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Is it Healthy to Completely Eliminate All Carbohydrates From One's Diet?

By Aglaee Jacob

Carbohydrate constitutes one of the three macronutrients in the diet, along with protein and fat, which provide you with energy. Total carbohydrate corresponds to the sum of starches, sugars and fiber in a serving of food. This nutrient is found in a variety of foods, from grain products, legumes and starchy vegetables to fruits, milk, yogurt and sugar.

Carbohydrate Requirements

Around 45 percent to 65 percent of your daily calories should come from carbohydrates, which corresponds to an intake ranging between 225 and 325g of carbohydrates, based on a 2,000-calorie diet. The U.S. Department of Health and Human Services recommends a minimum of 130g of carbohydrate a day. However, the Food and Nutrition Board of the Institute of Medicine claims that "the lower limit of dietary carbohydrate compatible with life apparently is zero, provided that adequate amounts of protein and fat are consumed." The current recommendations emphasize the consumption of carbohydrate-rich foods, but it appears that this nutrient is not essential to life, as long as the diet provides enough protein and fat.


One of the reason why people advocate diets with approximately half the calories from carbohydrates is to prevent ketosis. The body's cells can use glucose, or the sugar obtained from the digestion of carbohydrates, or fat, whether it is dietary fat or stored body fat, for fuel. When the daily carbohydrate intake falls below 100g, the body starts using more fat than carbohydrate through a metabolic pathway called beta-oxidation, which results in the production of ketone bodies that can also be used for energy by various organs, such as the brain. Many people criticized diets low in carbohydrates because they induce this condition called ketosis. However, ketosis itself is not harmful, but is unfortunately often confounded with ketoacidosis, a dangerous medical condition associated with extremely high concentrations of acidic ketone bodies in Type 1 diabetes.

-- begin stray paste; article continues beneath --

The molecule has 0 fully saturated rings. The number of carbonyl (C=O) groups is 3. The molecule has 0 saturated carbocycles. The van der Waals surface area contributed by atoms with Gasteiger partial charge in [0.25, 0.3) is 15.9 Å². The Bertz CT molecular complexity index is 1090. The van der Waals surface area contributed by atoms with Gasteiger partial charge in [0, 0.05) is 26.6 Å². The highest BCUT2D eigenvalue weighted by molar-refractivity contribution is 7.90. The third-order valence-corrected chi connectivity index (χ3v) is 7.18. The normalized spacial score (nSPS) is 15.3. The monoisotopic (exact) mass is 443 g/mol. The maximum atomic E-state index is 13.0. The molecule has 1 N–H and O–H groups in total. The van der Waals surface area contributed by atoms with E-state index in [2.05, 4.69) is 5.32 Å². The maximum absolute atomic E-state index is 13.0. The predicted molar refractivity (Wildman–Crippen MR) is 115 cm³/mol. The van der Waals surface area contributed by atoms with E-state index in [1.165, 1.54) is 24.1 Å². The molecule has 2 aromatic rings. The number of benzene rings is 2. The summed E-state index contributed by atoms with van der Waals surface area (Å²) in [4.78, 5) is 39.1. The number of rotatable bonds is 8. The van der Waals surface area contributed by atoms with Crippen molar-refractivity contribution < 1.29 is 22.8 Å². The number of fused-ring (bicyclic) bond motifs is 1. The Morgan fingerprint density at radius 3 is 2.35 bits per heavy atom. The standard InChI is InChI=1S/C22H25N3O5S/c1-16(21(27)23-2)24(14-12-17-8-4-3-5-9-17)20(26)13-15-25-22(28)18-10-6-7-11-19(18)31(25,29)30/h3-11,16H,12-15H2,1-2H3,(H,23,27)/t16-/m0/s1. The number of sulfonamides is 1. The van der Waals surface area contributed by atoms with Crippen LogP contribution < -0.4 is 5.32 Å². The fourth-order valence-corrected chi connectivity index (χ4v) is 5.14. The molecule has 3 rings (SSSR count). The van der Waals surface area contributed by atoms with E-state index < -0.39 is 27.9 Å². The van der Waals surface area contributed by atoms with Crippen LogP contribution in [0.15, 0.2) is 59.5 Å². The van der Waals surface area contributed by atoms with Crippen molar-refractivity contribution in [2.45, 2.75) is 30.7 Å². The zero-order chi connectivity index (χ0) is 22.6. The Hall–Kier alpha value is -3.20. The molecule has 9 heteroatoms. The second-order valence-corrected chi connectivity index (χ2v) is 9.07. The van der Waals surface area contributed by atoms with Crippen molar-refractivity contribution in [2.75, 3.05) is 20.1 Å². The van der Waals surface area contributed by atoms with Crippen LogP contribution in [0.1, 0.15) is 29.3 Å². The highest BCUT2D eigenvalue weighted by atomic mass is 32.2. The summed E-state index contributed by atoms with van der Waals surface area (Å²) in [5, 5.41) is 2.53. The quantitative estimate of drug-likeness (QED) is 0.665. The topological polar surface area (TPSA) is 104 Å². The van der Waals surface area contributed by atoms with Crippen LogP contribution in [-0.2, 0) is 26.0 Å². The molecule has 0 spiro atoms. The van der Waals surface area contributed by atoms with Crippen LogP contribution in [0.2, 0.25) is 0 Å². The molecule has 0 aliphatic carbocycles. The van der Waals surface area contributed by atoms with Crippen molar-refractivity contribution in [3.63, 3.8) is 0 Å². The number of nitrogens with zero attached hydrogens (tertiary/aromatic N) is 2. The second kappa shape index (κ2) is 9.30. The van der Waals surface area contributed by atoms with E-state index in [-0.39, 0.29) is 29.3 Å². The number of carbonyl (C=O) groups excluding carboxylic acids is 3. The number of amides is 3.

Carbohydrate-rich foods, mainly the minimally processed and refined ones, such as whole grains and fruits, constitute the main source of fiber and antioxidants for most people. Eliminating all carbohydrates can result in a lack of fiber, antioxidants, vitamins and minerals, which can lead to constipation in the short-term and nutritional deficiencies in the long-term. However, it is possible to get enough fiber and important micronutrients by consuming low-carbohydrate vegetables, such as leafy greens, broccoli, cauliflower, asparagus, zucchini, mushrooms, onions and tomatoes. Although non-starchy vegetables do contain some carbohydrate, it is a good way to get fiber and antioxidants for fewer carbohydrates than with whole grains and fruits. Most of the carbohydrates in non-starchy vegetables are fiber, which does not influence your blood sugar levels and does not provide calories.

No-Carb Vs. Low-Carb Diets

Excluding most carbohydrates from your diet is not dangerous for your health if you include sufficient amounts of protein and fat into your diet and the ketogenic effect of low-carb diets is not harmful. However, it may be difficult to obtain enough fiber, vitamins and minerals by completely eliminating all carbohydrates from your diet. This is why including a minimum amount of carbohydrates, corresponding to approximately 20g a day, from high-fiber, low-carb vegetables is recommended to stay healthy. In addition to vegetables, a healthy low-carb diet should include foods like fish, poultry, eggs, meat, cheese, olive oil, avocado, nuts and seeds.

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